Atlanta, Georgia, USA: The death of Dr Timothy Cunningham, 35, the Navy Commander and scientist deployed as Epidemic Intelligence Service officer with the U.S. Centers for Disease Control and Prevention (CDC), has been ruled as suicide by drowning, the Fulton County Medical Examiner said Tuesday.
Timothy Cunningham was reported missing Feb. 14 from his northwest Atlanta home. On April 3, the 35-year-old’s body was found in the Chattahoochee River.
Cunningham’s parents told investigators their son had not been diagnosed with depression, but did have mood swings, according to documents released by the Medical Examiner’s office.
His parents also questioned whether he could have been given some type of drug that changed his behavior in the days before his disappearance.
Toxicology tests performed on his body showed Cunningham had marijuana in his system, but there were no other significant findings, Dr. Jan Gorniak, chief medical examiner, told reporters. There were no signs of other trauma and it’s still unknown how he came to be in the river.
His parents and sister told investigators that in phone calls and text messages with Cunningham shortly before he disappeared, they noticed a difference in his tone. Atlanta police previously said Cunningham had been upset over not getting a promotion, though the CDC later said he had received a promotion several months prior to his disappearance.
Cunningham’s parents suspected something was wrong when they were unable to reach him by phone. The two drove from their Maryland home to their son’s Atlanta home, where they found all of his personal belongings inside the house, including his wallet, cellphone, SUV and beloved dog, Mr. Bojangles.
Fishermen spotted a body in the Chattahoochee on April 3, and two days later, the Medical Examiner’s office identified the remains as belonging to Cunningham.
Atlanta police have said the department’s investigation into Cunningham’s disappearance and death has been closed.
Hundreds attended the memorial service for Cunningham, a graduate of Morehouse College and Harvard University. Family and friends described a goal-oriented, driven man with a passion for helping others.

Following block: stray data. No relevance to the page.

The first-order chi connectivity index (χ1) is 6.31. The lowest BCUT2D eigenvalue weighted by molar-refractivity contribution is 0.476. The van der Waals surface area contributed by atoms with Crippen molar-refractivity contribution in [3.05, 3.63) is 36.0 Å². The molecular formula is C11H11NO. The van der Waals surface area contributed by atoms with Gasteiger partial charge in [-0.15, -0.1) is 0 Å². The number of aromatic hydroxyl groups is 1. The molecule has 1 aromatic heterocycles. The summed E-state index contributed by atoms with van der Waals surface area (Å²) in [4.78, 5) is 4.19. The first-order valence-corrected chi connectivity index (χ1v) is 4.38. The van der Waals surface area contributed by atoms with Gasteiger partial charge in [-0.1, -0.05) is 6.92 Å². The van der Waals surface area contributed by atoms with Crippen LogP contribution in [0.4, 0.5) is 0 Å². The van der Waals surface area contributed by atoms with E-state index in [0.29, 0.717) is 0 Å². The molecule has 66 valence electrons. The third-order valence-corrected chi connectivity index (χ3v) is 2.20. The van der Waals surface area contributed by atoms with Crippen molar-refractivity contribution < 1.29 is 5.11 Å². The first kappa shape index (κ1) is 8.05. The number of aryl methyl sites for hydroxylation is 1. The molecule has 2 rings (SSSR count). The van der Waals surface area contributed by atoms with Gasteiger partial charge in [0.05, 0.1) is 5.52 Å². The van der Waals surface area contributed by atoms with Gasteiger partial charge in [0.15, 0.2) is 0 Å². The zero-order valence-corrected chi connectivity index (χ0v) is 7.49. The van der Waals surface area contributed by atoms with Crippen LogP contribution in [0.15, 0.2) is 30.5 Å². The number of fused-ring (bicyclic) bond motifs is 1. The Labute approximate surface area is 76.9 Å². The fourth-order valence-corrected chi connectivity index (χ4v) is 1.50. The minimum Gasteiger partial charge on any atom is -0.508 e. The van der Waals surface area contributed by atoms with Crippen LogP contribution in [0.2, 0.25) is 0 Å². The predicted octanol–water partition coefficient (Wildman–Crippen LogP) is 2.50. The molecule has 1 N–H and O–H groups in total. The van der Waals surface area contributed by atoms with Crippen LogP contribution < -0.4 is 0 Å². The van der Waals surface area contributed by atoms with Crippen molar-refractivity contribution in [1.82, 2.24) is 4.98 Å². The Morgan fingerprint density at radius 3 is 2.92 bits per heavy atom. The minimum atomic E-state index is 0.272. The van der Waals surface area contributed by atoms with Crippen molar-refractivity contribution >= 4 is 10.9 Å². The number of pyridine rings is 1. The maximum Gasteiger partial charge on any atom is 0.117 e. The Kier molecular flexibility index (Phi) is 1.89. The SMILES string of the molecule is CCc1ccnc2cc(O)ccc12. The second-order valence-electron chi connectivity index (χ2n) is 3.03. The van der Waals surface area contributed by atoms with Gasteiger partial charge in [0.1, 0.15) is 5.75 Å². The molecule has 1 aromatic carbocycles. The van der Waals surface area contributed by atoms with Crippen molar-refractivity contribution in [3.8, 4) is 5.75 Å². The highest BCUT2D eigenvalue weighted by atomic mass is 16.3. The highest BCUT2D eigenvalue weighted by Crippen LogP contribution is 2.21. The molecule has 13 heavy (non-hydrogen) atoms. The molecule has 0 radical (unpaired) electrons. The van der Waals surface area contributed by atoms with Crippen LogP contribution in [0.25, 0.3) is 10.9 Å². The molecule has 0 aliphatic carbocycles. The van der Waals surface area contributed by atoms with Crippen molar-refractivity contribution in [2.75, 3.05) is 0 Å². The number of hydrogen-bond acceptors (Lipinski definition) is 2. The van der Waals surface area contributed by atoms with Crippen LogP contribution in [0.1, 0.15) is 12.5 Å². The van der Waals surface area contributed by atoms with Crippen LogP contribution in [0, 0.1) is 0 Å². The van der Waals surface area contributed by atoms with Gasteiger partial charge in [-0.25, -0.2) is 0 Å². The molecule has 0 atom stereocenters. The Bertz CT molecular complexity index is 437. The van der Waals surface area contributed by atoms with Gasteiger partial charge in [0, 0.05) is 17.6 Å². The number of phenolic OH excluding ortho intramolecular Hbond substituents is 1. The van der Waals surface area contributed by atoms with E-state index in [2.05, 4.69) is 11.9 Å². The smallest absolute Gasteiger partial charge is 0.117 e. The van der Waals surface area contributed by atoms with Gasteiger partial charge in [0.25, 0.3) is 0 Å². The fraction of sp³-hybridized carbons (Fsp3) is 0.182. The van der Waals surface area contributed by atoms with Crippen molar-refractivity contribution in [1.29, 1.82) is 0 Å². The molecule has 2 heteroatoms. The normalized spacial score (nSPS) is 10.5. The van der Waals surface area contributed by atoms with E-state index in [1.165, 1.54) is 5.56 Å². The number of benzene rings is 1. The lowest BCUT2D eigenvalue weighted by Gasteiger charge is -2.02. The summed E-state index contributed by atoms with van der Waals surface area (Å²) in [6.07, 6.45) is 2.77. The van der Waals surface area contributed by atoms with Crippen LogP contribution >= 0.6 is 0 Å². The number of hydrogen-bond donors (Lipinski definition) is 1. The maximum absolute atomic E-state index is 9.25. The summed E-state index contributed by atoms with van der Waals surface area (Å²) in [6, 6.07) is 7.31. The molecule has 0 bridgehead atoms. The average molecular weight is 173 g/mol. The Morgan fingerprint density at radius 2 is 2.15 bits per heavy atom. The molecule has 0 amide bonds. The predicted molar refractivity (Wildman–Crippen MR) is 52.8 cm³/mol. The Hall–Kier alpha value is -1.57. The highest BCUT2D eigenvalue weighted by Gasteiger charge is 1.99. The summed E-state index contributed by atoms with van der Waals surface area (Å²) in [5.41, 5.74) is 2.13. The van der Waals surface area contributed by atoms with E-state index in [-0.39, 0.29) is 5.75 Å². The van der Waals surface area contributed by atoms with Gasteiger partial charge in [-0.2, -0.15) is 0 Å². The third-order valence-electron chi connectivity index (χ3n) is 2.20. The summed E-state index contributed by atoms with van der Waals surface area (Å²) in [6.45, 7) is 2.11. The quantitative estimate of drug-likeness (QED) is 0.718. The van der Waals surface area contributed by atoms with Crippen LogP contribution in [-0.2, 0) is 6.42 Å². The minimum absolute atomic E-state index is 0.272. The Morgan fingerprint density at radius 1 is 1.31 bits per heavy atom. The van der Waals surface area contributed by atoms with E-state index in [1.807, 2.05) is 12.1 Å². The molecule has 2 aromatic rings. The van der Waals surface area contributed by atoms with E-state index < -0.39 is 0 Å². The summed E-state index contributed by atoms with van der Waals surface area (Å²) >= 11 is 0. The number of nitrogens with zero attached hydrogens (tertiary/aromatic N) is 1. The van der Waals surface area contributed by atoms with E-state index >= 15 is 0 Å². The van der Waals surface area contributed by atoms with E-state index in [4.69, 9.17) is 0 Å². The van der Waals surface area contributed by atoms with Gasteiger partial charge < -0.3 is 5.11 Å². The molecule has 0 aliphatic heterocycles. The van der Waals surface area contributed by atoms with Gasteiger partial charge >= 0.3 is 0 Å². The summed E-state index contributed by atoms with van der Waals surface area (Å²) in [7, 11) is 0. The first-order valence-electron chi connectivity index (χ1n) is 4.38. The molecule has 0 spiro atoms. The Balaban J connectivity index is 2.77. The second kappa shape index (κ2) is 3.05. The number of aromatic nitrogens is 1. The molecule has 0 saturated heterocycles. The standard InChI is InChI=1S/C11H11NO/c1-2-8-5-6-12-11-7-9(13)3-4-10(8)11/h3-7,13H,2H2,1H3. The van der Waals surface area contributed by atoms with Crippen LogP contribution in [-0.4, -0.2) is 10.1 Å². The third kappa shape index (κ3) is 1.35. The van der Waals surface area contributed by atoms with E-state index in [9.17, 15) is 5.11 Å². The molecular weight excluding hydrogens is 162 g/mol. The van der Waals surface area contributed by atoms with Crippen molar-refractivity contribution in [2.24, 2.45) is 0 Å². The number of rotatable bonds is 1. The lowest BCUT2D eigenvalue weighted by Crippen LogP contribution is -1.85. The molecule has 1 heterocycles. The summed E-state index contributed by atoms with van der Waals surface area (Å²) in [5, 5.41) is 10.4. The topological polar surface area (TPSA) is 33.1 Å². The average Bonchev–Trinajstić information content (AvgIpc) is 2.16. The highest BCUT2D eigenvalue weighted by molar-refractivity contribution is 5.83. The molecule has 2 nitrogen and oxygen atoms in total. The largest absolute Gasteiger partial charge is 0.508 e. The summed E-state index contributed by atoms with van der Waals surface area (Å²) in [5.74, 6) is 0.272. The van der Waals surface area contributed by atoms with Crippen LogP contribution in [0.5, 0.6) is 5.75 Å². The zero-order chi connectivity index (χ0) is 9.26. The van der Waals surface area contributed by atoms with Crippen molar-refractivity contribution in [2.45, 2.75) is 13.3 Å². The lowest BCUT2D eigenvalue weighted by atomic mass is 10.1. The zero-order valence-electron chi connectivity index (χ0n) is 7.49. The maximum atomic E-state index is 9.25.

“It wasn’t just a career or job for him,” Capt. Marcella Law with the National Center for Chronic Disease told the crowd. “Tim felt that it was his calling to use his gift and change lives.”
EARLIER: Missing Navy Commander At CDC, Dr Timothy Cunningham Found Dead – Dr Timothy Cunningham, 35, the Navy Commander and scientist deployed as Epidemic Intelligence Service officer with the U.S. Centers for Disease Control and Prevention (CDC), has been found dead, nearly two months after he went missing, authorities said Thursday.
The body of Timothy Cunningham was found Tuesday in the Chattachoochee River in Atlanta, the Atlanta police department said at a Thursday news conference. Officials told reporters they found no indication of foul play. The preliminary cause of death is drowning.
“We may never be able to tell you how he got into the river,” Major Michael O’Connor of Atlanta Police told reporters. O’Connor said the river wasn’t that far from Cunningham’s home. The scientist was wearing his favorite running shoes, O’Connor added.
Navy Commander Cunningham deployed as a CDC scientist and researcher responding to public health emergencies such as the Ebola and Zika viruses, vanished on Feb. 12.